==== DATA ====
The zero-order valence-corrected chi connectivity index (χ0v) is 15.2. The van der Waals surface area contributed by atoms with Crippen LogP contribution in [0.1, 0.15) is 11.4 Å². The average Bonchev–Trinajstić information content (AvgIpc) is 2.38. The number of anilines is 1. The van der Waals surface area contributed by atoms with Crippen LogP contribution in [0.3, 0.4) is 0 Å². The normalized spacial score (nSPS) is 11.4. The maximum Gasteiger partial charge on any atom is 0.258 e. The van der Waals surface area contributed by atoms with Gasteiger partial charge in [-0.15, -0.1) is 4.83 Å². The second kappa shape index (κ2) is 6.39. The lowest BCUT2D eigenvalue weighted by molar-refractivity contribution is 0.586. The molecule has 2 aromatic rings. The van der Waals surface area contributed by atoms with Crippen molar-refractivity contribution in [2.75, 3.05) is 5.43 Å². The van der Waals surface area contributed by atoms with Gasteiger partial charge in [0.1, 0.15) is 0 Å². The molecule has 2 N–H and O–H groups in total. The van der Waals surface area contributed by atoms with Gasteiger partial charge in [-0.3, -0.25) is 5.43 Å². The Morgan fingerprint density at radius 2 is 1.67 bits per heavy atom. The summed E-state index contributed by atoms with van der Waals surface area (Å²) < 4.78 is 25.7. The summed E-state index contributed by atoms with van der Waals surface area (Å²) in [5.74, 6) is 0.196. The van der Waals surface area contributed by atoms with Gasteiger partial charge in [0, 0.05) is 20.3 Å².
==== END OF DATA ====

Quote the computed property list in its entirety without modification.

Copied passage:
The zero-order valence-corrected chi connectivity index (χ0v) is 15.2. The van der Waals surface area contributed by atoms with Crippen LogP contribution in [0.1, 0.15) is 11.4 Å². The average Bonchev–Trinajstić information content (AvgIpc) is 2.38. The number of anilines is 1. The van der Waals surface area contributed by atoms with Crippen LogP contribution in [0.3, 0.4) is 0 Å². The normalized spacial score (nSPS) is 11.4. The maximum Gasteiger partial charge on any atom is 0.258 e. The van der Waals surface area contributed by atoms with Gasteiger partial charge in [-0.15, -0.1) is 4.83 Å². The second kappa shape index (κ2) is 6.39. The lowest BCUT2D eigenvalue weighted by molar-refractivity contribution is 0.586. The molecule has 2 aromatic rings. The van der Waals surface area contributed by atoms with Crippen molar-refractivity contribution in [2.75, 3.05) is 5.43 Å². The van der Waals surface area contributed by atoms with Gasteiger partial charge in [0.1, 0.15) is 0 Å². The molecule has 2 N–H and O–H groups in total. The van der Waals surface area contributed by atoms with Gasteiger partial charge in [-0.3, -0.25) is 5.43 Å². The Morgan fingerprint density at radius 2 is 1.67 bits per heavy atom. The summed E-state index contributed by atoms with van der Waals surface area (Å²) < 4.78 is 25.7. The summed E-state index contributed by atoms with van der Waals surface area (Å²) in [5.74, 6) is 0.196. The van der Waals surface area contributed by atoms with Gasteiger partial charge in [0, 0.05) is 20.3 Å².